By Naomi Atwater

Dear Freshman,

Your new chapter has begun – congrats! Nothing is quite like the excitement (and maybe nervousness!) of starting something this new. For me, I walked onto campus with a head full of expectations, and very little could have set me up to know what would be ahead! Four years later, I sit here as a freshly graduated student, astonished at what truly came of the experience.

As soon as I got my acceptance letter and began to plan my next four years, all of the jokes, warnings, and pieces of advice started coming my way. Additionally, several things I believed pre-college proved untrue once I started. I heard to be prepared for days packed to the minute with obligations, all-nighters a couple of times a week to finish homework, and the highest social and achievement pressure. As each new year rolled around and new students filled the dorms, I often heard those same thoughts repeated again and again.

Thankfully, my terror of barely surviving in college dissolved before too long! Read the myths that I believed versus what I saw people typically experience.

  1. Myth: It’s crucial to your success to be involved in as many things as possible.

Truth: You will probably be able to do better in the things that you want to do and help further you along in your professional field than signing up for everything. Nothing is wrong with exploring your interests in multiple groups, hobbies, or classes, but once you find what you are good at and enjoy, you can certainly be selective about where you spend your energy.

  1. Myth: Professors with hard classes do not want you to pass.

Truth: Most professors that assign a lot of work and present challenging assignments often care deeply about your growth and development and want to make sure you get the most out of your experience. They know you’ve paid to be sitting in their classroom and are preparing for a career, so why not make sure you get the most out of it? If they assign you a lot of work, they also have the care to commit to grading all the work, which will be more for them, too! Professors also are often happy to sit down with you and discuss the best way for you to learn and understand, and will be happy with your attention towards growth. They likely really want to see you succeed!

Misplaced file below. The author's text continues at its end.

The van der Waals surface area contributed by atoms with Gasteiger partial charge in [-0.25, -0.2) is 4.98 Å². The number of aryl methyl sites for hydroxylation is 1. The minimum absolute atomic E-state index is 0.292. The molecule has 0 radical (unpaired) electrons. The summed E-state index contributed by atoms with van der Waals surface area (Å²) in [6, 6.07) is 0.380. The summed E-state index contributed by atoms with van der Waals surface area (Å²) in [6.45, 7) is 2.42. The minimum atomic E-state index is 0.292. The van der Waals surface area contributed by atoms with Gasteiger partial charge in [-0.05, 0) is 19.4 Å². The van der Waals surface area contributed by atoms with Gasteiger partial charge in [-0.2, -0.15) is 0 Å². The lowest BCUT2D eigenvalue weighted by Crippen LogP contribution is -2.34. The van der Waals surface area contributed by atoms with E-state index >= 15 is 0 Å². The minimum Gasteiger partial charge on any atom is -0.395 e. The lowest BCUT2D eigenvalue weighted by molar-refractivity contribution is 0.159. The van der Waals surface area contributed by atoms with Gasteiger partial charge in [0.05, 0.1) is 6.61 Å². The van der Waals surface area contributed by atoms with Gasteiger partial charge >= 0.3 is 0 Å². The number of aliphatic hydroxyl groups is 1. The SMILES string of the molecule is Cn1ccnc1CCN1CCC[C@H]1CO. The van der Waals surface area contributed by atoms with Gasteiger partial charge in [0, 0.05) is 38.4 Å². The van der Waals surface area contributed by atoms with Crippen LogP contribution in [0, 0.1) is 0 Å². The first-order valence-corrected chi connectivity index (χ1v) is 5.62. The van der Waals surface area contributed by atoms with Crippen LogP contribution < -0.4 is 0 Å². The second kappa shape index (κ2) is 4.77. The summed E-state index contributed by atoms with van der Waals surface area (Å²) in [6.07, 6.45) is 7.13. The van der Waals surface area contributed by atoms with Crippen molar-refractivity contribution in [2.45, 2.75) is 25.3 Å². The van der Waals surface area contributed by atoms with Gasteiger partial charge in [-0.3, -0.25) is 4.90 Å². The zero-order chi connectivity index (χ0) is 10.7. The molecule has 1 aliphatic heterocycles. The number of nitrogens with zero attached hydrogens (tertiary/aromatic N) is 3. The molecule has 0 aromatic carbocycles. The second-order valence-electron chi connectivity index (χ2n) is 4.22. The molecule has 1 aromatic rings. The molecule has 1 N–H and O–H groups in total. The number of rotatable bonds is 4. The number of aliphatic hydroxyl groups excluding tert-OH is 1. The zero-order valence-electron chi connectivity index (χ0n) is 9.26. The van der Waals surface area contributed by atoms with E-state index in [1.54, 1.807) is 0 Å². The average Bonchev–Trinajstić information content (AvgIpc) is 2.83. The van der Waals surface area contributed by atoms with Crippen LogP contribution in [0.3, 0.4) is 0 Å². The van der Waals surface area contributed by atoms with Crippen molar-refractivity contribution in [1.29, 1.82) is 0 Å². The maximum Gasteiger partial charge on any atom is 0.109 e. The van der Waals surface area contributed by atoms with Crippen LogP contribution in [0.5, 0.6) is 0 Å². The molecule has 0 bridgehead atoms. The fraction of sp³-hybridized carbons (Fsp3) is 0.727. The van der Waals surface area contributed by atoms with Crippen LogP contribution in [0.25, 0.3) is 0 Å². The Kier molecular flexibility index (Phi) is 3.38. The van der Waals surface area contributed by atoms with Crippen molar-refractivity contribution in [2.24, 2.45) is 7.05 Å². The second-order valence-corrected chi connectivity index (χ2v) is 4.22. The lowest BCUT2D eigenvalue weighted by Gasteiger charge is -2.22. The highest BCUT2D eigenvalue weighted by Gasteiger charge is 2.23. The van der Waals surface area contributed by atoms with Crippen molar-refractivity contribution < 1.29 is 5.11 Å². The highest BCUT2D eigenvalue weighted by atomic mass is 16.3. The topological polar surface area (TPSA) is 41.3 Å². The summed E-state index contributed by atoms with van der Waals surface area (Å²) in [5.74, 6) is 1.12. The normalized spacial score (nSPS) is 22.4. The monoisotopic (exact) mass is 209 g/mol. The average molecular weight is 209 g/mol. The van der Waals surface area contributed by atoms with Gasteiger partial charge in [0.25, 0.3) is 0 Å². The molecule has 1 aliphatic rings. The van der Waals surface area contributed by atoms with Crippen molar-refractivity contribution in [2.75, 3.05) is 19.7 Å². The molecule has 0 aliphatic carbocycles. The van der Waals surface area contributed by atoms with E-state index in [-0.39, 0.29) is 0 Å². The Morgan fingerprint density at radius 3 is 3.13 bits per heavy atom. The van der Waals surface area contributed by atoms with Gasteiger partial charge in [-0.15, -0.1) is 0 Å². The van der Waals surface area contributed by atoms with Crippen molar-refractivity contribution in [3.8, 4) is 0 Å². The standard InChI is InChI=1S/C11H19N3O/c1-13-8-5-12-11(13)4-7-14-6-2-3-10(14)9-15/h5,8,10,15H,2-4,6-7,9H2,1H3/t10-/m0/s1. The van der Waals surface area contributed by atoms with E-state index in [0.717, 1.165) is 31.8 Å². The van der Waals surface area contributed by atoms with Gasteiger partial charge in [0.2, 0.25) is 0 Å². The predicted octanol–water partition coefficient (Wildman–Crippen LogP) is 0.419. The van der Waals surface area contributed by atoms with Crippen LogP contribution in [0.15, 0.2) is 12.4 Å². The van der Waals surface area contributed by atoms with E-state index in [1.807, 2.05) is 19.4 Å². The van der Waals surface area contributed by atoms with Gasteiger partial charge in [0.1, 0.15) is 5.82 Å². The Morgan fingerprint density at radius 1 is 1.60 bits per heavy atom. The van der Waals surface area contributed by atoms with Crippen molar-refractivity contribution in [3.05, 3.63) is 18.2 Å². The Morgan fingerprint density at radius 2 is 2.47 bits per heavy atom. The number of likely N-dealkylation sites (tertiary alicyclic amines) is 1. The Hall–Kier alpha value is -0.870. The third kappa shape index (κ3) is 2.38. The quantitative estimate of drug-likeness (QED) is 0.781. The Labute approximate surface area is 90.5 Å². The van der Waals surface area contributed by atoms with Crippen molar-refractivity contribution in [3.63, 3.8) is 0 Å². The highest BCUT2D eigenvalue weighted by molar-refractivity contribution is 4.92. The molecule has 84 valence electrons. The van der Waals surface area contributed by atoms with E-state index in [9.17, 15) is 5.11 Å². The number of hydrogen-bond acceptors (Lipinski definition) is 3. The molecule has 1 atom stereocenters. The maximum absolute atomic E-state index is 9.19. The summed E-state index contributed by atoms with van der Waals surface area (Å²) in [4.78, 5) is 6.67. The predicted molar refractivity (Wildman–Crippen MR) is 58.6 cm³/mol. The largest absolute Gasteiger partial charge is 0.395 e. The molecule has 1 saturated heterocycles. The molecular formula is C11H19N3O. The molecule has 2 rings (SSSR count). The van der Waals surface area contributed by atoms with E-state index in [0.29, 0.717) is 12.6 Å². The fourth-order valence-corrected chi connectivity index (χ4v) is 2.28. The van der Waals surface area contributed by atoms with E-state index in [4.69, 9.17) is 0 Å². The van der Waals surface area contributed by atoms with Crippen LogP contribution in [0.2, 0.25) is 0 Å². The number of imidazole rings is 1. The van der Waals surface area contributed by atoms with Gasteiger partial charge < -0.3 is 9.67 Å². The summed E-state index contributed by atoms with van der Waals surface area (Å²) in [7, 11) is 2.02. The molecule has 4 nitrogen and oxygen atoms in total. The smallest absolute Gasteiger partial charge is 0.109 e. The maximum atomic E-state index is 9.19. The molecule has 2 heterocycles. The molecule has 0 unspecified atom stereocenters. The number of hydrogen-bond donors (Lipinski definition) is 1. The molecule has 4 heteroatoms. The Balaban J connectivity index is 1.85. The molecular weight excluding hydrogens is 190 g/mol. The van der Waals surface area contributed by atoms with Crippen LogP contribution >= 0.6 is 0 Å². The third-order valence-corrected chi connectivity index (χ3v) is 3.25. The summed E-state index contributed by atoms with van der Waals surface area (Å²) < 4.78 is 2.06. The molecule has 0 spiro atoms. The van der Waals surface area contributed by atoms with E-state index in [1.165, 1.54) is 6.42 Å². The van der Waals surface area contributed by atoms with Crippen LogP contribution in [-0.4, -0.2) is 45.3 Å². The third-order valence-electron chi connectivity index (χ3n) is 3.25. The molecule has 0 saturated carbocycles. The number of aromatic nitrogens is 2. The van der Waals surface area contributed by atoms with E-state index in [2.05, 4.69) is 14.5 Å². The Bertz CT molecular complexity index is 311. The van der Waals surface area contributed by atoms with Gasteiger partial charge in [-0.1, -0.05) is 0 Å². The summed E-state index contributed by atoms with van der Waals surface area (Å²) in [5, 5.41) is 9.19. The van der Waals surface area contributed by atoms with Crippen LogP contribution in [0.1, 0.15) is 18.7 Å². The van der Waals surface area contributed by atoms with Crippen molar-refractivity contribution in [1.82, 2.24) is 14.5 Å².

1. Myth: You should constantly worry about your GPA.

Truth: At the end of the day, your GPA, whether As or Ds, will still get you your diploma. There is nothing wrong with working toward high grades, but in some semesters, your capacity will be different, and your goals need to be scaled down. So many unexpected things happen- family emergencies, sickness, or just a chaotic semester. And thankfully, many professors allow for a lot of grace in grading during these times. You will need to be on top of communicating with them!

  1. Myth: Applying for scholarships is a waste of time.

Truth: Scholarship applications take time and attention, and receiving negative responses can be discouraging. However, filling out applications for even the smallest scholarships often pays off. In the worst scenario, if you spend 5 hours filling out ten different scholarship applications and land only one for $200, you earn $40 an hour, which is a much higher rate than most pre-college jobs.

  1. Myth: College requires being stressed and staying up late all the time.

Truth: Busy seasons come and go. There may be weeks that you have more on your plate, but it is possible to plan. Shockingly, I never pulled a single all-nighter or even stayed up past one o’clock working on assignments, but this required planning and time management. Although more difficult during some semesters, I almost always found ways to prioritize sleep, socializing, working part-time, and other activities I enjoyed.

  1. Myth: College lasts forever.

Truth: Four years fly by. Even a couple of months out, the entire experience begins to feel like a blurry memory. These years are different from any other, rich, and possibly some of the most exciting yet. Enjoy them!